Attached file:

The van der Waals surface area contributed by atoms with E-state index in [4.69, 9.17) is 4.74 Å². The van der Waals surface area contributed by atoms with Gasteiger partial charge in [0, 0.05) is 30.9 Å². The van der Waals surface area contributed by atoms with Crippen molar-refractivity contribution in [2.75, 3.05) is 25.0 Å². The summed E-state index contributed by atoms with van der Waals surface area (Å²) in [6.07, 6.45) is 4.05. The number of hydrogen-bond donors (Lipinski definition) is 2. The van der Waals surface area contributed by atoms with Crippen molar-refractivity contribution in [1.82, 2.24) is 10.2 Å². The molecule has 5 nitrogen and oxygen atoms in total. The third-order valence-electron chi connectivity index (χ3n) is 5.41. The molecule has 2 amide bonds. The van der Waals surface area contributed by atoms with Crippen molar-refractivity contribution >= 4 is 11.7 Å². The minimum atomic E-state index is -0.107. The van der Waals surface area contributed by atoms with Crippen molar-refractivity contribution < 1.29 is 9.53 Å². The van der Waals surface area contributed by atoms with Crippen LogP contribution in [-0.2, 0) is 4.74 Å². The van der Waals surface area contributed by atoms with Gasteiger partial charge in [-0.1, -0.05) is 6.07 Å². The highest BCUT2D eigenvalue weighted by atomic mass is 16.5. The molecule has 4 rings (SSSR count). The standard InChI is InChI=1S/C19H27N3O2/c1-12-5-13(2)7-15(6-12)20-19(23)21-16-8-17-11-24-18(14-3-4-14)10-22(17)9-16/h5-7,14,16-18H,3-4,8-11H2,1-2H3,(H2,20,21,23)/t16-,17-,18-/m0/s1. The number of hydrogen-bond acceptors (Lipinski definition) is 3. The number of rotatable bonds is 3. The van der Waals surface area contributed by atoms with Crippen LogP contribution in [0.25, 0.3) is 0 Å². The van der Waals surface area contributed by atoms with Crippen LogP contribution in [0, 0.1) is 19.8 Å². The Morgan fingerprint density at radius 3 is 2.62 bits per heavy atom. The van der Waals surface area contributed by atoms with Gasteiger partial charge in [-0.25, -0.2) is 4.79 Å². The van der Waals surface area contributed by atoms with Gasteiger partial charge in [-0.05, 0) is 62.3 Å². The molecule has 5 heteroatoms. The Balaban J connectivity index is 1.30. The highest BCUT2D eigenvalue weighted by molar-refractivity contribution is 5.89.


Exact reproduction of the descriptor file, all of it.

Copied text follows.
The van der Waals surface area contributed by atoms with E-state index in [4.69, 9.17) is 4.74 Å². The van der Waals surface area contributed by atoms with Gasteiger partial charge in [0, 0.05) is 30.9 Å². The van der Waals surface area contributed by atoms with Crippen molar-refractivity contribution in [2.75, 3.05) is 25.0 Å². The summed E-state index contributed by atoms with van der Waals surface area (Å²) in [6.07, 6.45) is 4.05. The number of hydrogen-bond donors (Lipinski definition) is 2. The van der Waals surface area contributed by atoms with Crippen molar-refractivity contribution in [1.82, 2.24) is 10.2 Å². The molecule has 5 nitrogen and oxygen atoms in total. The third-order valence-electron chi connectivity index (χ3n) is 5.41. The molecule has 2 amide bonds. The van der Waals surface area contributed by atoms with Crippen molar-refractivity contribution >= 4 is 11.7 Å². The minimum atomic E-state index is -0.107. The van der Waals surface area contributed by atoms with Crippen molar-refractivity contribution < 1.29 is 9.53 Å². The van der Waals surface area contributed by atoms with Crippen LogP contribution in [-0.2, 0) is 4.74 Å². The van der Waals surface area contributed by atoms with Gasteiger partial charge in [-0.1, -0.05) is 6.07 Å². The highest BCUT2D eigenvalue weighted by atomic mass is 16.5. The molecule has 4 rings (SSSR count). The standard InChI is InChI=1S/C19H27N3O2/c1-12-5-13(2)7-15(6-12)20-19(23)21-16-8-17-11-24-18(14-3-4-14)10-22(17)9-16/h5-7,14,16-18H,3-4,8-11H2,1-2H3,(H2,20,21,23)/t16-,17-,18-/m0/s1. The number of hydrogen-bond acceptors (Lipinski definition) is 3. The number of rotatable bonds is 3. The van der Waals surface area contributed by atoms with Crippen LogP contribution in [0.25, 0.3) is 0 Å². The van der Waals surface area contributed by atoms with Crippen LogP contribution in [0, 0.1) is 19.8 Å². The Morgan fingerprint density at radius 3 is 2.62 bits per heavy atom. The van der Waals surface area contributed by atoms with Gasteiger partial charge in [-0.25, -0.2) is 4.79 Å². The van der Waals surface area contributed by atoms with Gasteiger partial charge in [-0.05, 0) is 62.3 Å². The molecule has 5 heteroatoms. The Balaban J connectivity index is 1.30. The highest BCUT2D eigenvalue weighted by molar-refractivity contribution is 5.89.